Trump's Title X Abortion Rule Can Go Into Effect — Here's What That Means
In May, the Trump administration put a "gag rule" in place that stripped federal Title X funding from any organization that referred patients to abortion providers or provided abortions themselves. Although Planned Parenthood and over 20 state attorneys general immediately filed a lawsuit to keep the providers receiving those important funds, a court ruled Thursday that the Title X abortion rule will be now be allowed to go into effect.
Under the terms of this rule, no reproductive health care provider can continue to receive Title X funds if they talk to patients about abortion or provide them with care, and this part of the rule will go into effect immediately. The rule also stipulates that in 2020, providers will be required to physically separate the facilities providing abortion services from those that provide other services, as The Washington Post explained.
According to a news release, Planned Parenthood has a "limited" emergency fund in place that will allow clinics to continue to provide care. Leana Wen, the President of Planned Parenthood Federation of America, said in a statement that the organization will also be "immediately seeking emergency relief" from the appeals court.
"Planned Parenthood will not let the government censor our doctors and nurses from informing patients where and how they can access health care," Wen said. "We will continue to fight the Trump administration in the courts and alongside champions in Congress to protect everyone’s fundamental right to health care."
Title X was put in place in 1970, as the only federal program aimed at making sure all Americans have access to family planning counseling and services, according to Bloomberg Law. Part of the law always required that funds not go to pay for abortions, Bloomberg Law wrote. That section of the law has not previously been interpreted to mean that Title X funds couldn't go to organizations that provided or referred patients to abortion services, as long as the funds didn't cover the abortions themselves.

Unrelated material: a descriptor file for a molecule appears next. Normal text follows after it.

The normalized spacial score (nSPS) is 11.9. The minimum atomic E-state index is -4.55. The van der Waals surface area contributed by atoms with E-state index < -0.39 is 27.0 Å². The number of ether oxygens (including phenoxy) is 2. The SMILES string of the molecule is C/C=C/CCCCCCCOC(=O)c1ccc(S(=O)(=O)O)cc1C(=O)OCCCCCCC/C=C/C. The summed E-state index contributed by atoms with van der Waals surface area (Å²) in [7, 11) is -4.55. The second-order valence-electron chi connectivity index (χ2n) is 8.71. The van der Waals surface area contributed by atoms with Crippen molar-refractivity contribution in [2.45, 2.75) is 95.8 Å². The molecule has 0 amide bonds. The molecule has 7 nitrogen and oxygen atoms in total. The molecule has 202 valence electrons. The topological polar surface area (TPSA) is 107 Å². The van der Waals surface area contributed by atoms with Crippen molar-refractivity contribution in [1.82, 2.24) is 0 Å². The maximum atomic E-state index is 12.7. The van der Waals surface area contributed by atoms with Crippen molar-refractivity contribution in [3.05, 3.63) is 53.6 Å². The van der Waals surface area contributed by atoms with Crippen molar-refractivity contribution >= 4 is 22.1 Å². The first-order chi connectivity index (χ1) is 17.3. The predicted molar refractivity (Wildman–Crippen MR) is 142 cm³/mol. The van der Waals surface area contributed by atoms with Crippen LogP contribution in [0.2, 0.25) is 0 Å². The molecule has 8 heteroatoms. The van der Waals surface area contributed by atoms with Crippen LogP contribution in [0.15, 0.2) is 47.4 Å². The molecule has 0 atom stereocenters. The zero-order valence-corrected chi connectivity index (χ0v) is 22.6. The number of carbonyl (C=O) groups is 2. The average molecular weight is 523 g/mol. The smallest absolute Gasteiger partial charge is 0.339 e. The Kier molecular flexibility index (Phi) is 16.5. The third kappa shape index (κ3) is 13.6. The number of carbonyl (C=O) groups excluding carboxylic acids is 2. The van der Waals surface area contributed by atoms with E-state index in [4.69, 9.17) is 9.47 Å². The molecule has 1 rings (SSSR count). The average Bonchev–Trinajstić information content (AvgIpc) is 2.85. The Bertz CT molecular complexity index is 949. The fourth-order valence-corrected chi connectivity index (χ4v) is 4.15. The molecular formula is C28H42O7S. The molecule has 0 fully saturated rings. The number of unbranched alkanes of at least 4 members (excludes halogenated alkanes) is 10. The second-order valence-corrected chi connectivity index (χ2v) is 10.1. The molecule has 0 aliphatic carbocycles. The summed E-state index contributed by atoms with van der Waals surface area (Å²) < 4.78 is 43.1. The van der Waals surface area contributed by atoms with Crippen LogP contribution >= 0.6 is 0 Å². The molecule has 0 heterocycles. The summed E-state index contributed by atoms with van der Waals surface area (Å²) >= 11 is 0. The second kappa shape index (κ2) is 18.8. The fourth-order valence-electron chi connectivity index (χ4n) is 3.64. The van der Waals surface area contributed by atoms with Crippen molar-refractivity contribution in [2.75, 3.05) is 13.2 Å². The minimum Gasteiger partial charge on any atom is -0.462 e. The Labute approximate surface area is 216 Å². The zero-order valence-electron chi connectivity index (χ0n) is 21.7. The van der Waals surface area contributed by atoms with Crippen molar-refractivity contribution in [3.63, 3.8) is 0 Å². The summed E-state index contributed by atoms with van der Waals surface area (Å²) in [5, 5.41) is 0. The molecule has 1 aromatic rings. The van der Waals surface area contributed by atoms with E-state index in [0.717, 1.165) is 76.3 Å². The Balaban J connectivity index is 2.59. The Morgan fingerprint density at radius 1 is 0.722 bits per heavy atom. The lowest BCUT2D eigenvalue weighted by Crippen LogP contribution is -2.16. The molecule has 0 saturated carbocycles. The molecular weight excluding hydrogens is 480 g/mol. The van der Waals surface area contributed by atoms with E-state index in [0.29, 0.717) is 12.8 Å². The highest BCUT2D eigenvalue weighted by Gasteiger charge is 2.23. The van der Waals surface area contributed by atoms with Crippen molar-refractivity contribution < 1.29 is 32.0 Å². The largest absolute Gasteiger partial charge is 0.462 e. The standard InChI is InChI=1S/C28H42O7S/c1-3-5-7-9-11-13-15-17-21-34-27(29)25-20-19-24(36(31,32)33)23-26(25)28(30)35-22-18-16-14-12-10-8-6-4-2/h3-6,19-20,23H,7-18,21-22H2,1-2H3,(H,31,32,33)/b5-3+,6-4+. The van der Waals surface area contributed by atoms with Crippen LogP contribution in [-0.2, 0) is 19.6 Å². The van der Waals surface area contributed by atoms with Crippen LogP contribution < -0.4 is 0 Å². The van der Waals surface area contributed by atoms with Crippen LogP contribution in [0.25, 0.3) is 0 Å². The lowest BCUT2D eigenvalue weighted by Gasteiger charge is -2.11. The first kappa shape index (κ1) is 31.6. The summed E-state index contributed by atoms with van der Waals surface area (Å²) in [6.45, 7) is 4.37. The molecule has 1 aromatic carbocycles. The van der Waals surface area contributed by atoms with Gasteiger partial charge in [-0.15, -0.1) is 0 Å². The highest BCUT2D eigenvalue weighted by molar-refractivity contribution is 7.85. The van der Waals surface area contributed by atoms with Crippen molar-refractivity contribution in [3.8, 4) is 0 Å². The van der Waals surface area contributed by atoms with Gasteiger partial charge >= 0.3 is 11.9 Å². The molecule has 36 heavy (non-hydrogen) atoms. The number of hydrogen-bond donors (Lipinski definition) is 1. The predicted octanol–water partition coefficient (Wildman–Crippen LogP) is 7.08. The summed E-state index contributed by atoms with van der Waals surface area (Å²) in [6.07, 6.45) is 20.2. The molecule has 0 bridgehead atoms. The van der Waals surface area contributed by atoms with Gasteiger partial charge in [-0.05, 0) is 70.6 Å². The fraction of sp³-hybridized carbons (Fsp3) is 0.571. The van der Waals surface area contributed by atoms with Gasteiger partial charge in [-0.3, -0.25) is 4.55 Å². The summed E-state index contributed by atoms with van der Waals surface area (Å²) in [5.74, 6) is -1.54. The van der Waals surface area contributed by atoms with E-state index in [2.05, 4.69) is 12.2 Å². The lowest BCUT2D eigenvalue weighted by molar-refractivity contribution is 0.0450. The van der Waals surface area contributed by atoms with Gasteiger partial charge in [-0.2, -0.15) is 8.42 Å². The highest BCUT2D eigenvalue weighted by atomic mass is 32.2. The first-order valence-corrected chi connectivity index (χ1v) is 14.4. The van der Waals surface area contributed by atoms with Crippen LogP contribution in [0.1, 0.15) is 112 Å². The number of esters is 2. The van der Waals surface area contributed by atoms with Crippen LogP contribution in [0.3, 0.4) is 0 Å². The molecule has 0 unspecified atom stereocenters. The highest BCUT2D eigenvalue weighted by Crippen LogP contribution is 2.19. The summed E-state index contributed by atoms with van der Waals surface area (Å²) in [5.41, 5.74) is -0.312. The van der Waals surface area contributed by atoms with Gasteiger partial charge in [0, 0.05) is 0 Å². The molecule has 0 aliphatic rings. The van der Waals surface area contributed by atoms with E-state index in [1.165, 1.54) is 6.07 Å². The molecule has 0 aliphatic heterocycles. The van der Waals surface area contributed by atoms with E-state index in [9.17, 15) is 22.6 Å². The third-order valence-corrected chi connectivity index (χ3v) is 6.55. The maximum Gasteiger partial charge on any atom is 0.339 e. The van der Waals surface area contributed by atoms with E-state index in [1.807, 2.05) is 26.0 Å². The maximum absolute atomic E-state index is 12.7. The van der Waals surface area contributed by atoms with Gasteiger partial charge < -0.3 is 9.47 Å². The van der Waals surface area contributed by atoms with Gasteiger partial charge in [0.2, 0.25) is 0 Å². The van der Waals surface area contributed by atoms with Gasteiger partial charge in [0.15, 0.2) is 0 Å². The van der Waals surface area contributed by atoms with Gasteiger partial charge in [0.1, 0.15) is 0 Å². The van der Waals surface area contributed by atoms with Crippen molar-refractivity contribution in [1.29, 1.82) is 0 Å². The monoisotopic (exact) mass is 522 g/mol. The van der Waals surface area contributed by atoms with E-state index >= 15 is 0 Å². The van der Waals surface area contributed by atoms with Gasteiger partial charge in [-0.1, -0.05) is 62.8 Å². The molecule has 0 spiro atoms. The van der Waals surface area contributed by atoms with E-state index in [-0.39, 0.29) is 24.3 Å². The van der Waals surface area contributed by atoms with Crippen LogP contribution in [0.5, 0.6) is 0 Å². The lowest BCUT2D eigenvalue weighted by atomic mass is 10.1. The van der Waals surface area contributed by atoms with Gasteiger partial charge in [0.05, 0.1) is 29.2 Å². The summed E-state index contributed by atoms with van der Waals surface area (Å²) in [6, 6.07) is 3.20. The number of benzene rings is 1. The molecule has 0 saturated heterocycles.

In this ruling, though, the panel of Republican-appointed judges claimed that the Trump administration was likely to win in court because the gag rule was in line with this element of Title X, according to Politico.
The nation's Title X-funded family planning providers — who are united in their determination to keep abortion as an available option for their patients — are not stopping the fight, though, according to Think Progress.
“Despite the devastating effects on Title X care, the government has pushed us one step closer to implementation of its harmful regulation to overhaul the nation’s family planning program,” Clare Coleman, president and CEO of the National Family Planning & Reproductive Health Association, told Think Progress in a statement. “The government is relentless in its drive to impose this ideological rule; and we remain equally intent on exercising all of our legal options to prevent the Trump administration from succeeding."